Analysis: Beef price spike makes $1 McDouble harder to stomach

Fri Feb 1, 2013 12:48am EST
 
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By Lisa Baertlein

(Reuters) - McDonald's popular $1 McDouble cheeseburger, which has lured customers to the Golden Arches since 2008, is getting hard to sustain as rising beef prices threaten the company's profit margin.

The world's biggest restaurant chain launched a competing $1 Grilled Onion Cheddar Burger in December. It also made the new sandwich - with one beef patty rather than the McDouble's two - a star of current television commercials, a status it shares with the McDouble.

The dilemma for McDonald's Corp MCD.N restaurant operators is that the McDouble has the highest ingredient costs on the Dollar Menu, making it a bad financial proposition unless customers add high-margin sides such as french fries or soda.

"If the McDouble is all the customer buys, you lose money," said Richard Adams, a former franchisee who now advises the chain's restaurant operators. "Depending on what happens to beef prices, McDonald's management should be open to taking the McDouble off the Dollar Menu."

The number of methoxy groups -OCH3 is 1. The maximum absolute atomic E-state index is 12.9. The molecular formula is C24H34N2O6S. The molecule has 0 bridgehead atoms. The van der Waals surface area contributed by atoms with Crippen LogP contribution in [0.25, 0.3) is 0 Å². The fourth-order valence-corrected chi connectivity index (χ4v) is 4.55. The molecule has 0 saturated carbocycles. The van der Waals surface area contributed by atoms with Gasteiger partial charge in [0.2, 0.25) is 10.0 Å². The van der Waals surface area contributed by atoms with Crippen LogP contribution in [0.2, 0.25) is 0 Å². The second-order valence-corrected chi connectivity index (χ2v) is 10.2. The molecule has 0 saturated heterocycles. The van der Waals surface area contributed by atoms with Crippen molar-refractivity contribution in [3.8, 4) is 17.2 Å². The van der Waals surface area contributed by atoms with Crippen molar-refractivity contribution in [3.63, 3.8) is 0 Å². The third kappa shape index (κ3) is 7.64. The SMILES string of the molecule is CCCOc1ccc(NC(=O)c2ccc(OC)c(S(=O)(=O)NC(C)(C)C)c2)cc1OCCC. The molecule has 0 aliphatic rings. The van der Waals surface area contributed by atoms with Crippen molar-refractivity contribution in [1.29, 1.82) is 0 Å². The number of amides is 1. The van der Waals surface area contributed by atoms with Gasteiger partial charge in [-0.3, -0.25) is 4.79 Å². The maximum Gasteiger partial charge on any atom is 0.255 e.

The decision would be a significant one. McDonald's gets 10 to 15 percent of its sales from the Dollar Menu and experts say the McDouble is one of the most popular items on it.

Many franchisees, who pay royalties to the parent company based on overall sales, have exercised their option to move the McDouble off the Dollar Menu by raising its price over $1.

Reuters' checks of McDonald's restaurants in more than a dozen U.S. cities found that franchisees sell the McDouble for $1.09 in San Francisco, $1.19 in Los Angeles, $1.80 in Kodiak, Alaska and $1.89 in New York City.

The McDouble was not even offered on menus at restaurants Reuters visited in Chicago and Boston, but was available on request for $1.29 and $1.49, respectively. It remains on the Dollar Menu in cities such as Phoenix, Fresno, Denver, Seattle, St. Louis and Washington, DC.   Continued...

 
A McDouble burger is pictured at a McDonald's restaurant in the Fillmore District of San Francisco, California January 30, 2013. REUTERS/Robert Galbraith